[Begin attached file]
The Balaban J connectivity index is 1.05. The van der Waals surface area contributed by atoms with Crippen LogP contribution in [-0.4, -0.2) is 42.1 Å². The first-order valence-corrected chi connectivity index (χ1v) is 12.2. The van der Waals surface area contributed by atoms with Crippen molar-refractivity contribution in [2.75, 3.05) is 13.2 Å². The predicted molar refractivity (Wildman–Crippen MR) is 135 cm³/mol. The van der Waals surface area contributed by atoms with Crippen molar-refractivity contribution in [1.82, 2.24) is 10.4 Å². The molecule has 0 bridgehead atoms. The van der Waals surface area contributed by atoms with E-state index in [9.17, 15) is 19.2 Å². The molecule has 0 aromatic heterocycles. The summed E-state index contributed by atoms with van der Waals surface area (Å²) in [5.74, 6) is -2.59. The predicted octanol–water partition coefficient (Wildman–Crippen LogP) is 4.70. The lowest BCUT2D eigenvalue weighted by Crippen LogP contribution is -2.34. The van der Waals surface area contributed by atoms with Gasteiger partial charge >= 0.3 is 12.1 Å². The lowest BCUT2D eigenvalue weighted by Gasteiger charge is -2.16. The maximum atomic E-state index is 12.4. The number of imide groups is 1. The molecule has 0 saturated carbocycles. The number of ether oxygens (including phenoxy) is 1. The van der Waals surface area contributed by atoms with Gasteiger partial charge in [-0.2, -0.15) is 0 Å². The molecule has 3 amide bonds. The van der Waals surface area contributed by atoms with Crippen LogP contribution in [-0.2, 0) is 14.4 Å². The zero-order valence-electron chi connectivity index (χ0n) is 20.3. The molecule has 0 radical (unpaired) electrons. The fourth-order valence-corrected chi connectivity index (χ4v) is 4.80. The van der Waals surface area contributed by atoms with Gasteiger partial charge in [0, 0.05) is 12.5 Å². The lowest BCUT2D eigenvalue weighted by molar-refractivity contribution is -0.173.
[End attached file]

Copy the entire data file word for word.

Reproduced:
The Balaban J connectivity index is 1.05. The van der Waals surface area contributed by atoms with Crippen LogP contribution in [-0.4, -0.2) is 42.1 Å². The first-order valence-corrected chi connectivity index (χ1v) is 12.2. The van der Waals surface area contributed by atoms with Crippen molar-refractivity contribution in [2.75, 3.05) is 13.2 Å². The predicted molar refractivity (Wildman–Crippen MR) is 135 cm³/mol. The van der Waals surface area contributed by atoms with Crippen molar-refractivity contribution in [1.82, 2.24) is 10.4 Å². The molecule has 0 bridgehead atoms. The van der Waals surface area contributed by atoms with E-state index in [9.17, 15) is 19.2 Å². The molecule has 0 aromatic heterocycles. The summed E-state index contributed by atoms with van der Waals surface area (Å²) in [5.74, 6) is -2.59. The predicted octanol–water partition coefficient (Wildman–Crippen LogP) is 4.70. The lowest BCUT2D eigenvalue weighted by Crippen LogP contribution is -2.34. The van der Waals surface area contributed by atoms with Gasteiger partial charge >= 0.3 is 12.1 Å². The lowest BCUT2D eigenvalue weighted by Gasteiger charge is -2.16. The maximum atomic E-state index is 12.4. The number of imide groups is 1. The molecule has 0 saturated carbocycles. The number of ether oxygens (including phenoxy) is 1. The van der Waals surface area contributed by atoms with Gasteiger partial charge in [-0.2, -0.15) is 0 Å². The molecule has 3 amide bonds. The van der Waals surface area contributed by atoms with Crippen LogP contribution in [-0.2, 0) is 14.4 Å². The zero-order valence-electron chi connectivity index (χ0n) is 20.3. The molecule has 0 radical (unpaired) electrons. The fourth-order valence-corrected chi connectivity index (χ4v) is 4.80. The van der Waals surface area contributed by atoms with Gasteiger partial charge in [0, 0.05) is 12.5 Å². The lowest BCUT2D eigenvalue weighted by molar-refractivity contribution is -0.173.